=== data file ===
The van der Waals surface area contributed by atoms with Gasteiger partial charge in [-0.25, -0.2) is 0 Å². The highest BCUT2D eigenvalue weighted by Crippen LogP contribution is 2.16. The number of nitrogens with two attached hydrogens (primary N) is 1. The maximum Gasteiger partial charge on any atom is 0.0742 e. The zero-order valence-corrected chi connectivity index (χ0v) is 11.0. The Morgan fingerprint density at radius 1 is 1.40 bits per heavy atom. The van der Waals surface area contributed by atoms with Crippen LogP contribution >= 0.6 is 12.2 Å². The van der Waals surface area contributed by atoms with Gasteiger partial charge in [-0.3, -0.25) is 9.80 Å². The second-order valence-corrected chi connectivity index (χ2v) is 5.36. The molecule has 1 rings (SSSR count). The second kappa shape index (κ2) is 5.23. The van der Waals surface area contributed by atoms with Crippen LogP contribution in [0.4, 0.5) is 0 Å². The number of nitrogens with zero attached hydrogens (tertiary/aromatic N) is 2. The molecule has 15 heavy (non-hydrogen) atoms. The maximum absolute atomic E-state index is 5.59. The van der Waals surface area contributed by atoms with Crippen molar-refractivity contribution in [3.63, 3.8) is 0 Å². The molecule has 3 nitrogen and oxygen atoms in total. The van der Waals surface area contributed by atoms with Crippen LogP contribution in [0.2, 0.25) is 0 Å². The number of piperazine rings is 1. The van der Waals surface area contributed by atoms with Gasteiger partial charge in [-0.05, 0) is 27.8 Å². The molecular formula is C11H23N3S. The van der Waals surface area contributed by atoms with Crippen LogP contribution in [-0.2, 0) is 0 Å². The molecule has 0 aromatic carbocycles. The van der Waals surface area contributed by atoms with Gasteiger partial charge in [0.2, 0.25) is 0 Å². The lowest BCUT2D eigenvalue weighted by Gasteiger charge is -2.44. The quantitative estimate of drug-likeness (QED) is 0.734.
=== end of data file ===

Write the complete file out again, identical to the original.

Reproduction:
The van der Waals surface area contributed by atoms with Gasteiger partial charge in [-0.25, -0.2) is 0 Å². The highest BCUT2D eigenvalue weighted by Crippen LogP contribution is 2.16. The number of nitrogens with two attached hydrogens (primary N) is 1. The maximum Gasteiger partial charge on any atom is 0.0742 e. The zero-order valence-corrected chi connectivity index (χ0v) is 11.0. The Morgan fingerprint density at radius 1 is 1.40 bits per heavy atom. The van der Waals surface area contributed by atoms with Crippen LogP contribution >= 0.6 is 12.2 Å². The van der Waals surface area contributed by atoms with Gasteiger partial charge in [-0.3, -0.25) is 9.80 Å². The second-order valence-corrected chi connectivity index (χ2v) is 5.36. The molecule has 1 rings (SSSR count). The second kappa shape index (κ2) is 5.23. The van der Waals surface area contributed by atoms with Crippen LogP contribution in [0.4, 0.5) is 0 Å². The number of nitrogens with zero attached hydrogens (tertiary/aromatic N) is 2. The molecule has 15 heavy (non-hydrogen) atoms. The maximum absolute atomic E-state index is 5.59. The van der Waals surface area contributed by atoms with Crippen molar-refractivity contribution in [3.63, 3.8) is 0 Å². The molecule has 3 nitrogen and oxygen atoms in total. The van der Waals surface area contributed by atoms with Crippen LogP contribution in [0.2, 0.25) is 0 Å². The number of piperazine rings is 1. The van der Waals surface area contributed by atoms with Gasteiger partial charge in [-0.05, 0) is 27.8 Å². The molecular formula is C11H23N3S. The van der Waals surface area contributed by atoms with Crippen LogP contribution in [-0.2, 0) is 0 Å². The molecule has 0 aromatic carbocycles. The van der Waals surface area contributed by atoms with Gasteiger partial charge in [0.2, 0.25) is 0 Å². The lowest BCUT2D eigenvalue weighted by Gasteiger charge is -2.44. The quantitative estimate of drug-likeness (QED) is 0.734.